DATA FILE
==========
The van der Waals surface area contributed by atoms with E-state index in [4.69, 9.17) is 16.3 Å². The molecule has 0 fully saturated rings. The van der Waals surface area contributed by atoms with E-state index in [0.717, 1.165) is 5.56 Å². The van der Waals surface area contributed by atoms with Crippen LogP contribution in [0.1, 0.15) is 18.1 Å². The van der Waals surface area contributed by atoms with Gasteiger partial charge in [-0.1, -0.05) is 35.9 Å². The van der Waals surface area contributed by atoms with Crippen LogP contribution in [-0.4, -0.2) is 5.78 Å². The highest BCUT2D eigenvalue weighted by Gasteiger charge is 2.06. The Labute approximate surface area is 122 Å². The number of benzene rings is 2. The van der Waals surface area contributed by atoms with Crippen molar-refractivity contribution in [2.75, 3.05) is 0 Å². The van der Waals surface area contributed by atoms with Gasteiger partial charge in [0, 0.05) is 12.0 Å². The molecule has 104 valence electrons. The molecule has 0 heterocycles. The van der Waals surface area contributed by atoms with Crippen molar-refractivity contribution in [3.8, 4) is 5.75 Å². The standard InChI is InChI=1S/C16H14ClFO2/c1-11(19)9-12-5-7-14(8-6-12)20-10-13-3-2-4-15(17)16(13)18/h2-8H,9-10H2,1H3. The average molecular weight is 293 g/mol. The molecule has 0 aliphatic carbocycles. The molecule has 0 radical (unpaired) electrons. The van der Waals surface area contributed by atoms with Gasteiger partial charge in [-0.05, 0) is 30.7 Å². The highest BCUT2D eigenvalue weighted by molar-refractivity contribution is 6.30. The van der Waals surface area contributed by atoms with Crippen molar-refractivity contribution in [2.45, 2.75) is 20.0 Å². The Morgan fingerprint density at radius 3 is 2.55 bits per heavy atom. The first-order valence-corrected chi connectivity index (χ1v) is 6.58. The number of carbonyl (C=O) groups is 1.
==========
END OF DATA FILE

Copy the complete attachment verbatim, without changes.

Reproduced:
The van der Waals surface area contributed by atoms with E-state index in [4.69, 9.17) is 16.3 Å². The molecule has 0 fully saturated rings. The van der Waals surface area contributed by atoms with E-state index in [0.717, 1.165) is 5.56 Å². The van der Waals surface area contributed by atoms with Crippen LogP contribution in [0.1, 0.15) is 18.1 Å². The van der Waals surface area contributed by atoms with Gasteiger partial charge in [-0.1, -0.05) is 35.9 Å². The van der Waals surface area contributed by atoms with Crippen LogP contribution in [-0.4, -0.2) is 5.78 Å². The highest BCUT2D eigenvalue weighted by Gasteiger charge is 2.06. The Labute approximate surface area is 122 Å². The number of benzene rings is 2. The van der Waals surface area contributed by atoms with Crippen molar-refractivity contribution in [2.75, 3.05) is 0 Å². The van der Waals surface area contributed by atoms with Gasteiger partial charge in [0, 0.05) is 12.0 Å². The molecule has 104 valence electrons. The molecule has 0 heterocycles. The van der Waals surface area contributed by atoms with Crippen molar-refractivity contribution in [3.8, 4) is 5.75 Å². The standard InChI is InChI=1S/C16H14ClFO2/c1-11(19)9-12-5-7-14(8-6-12)20-10-13-3-2-4-15(17)16(13)18/h2-8H,9-10H2,1H3. The average molecular weight is 293 g/mol. The molecule has 0 aliphatic carbocycles. The molecule has 0 radical (unpaired) electrons. The van der Waals surface area contributed by atoms with Gasteiger partial charge in [-0.05, 0) is 30.7 Å². The highest BCUT2D eigenvalue weighted by molar-refractivity contribution is 6.30. The van der Waals surface area contributed by atoms with Crippen molar-refractivity contribution in [2.45, 2.75) is 20.0 Å². The Morgan fingerprint density at radius 3 is 2.55 bits per heavy atom. The first-order valence-corrected chi connectivity index (χ1v) is 6.58. The number of carbonyl (C=O) groups is 1.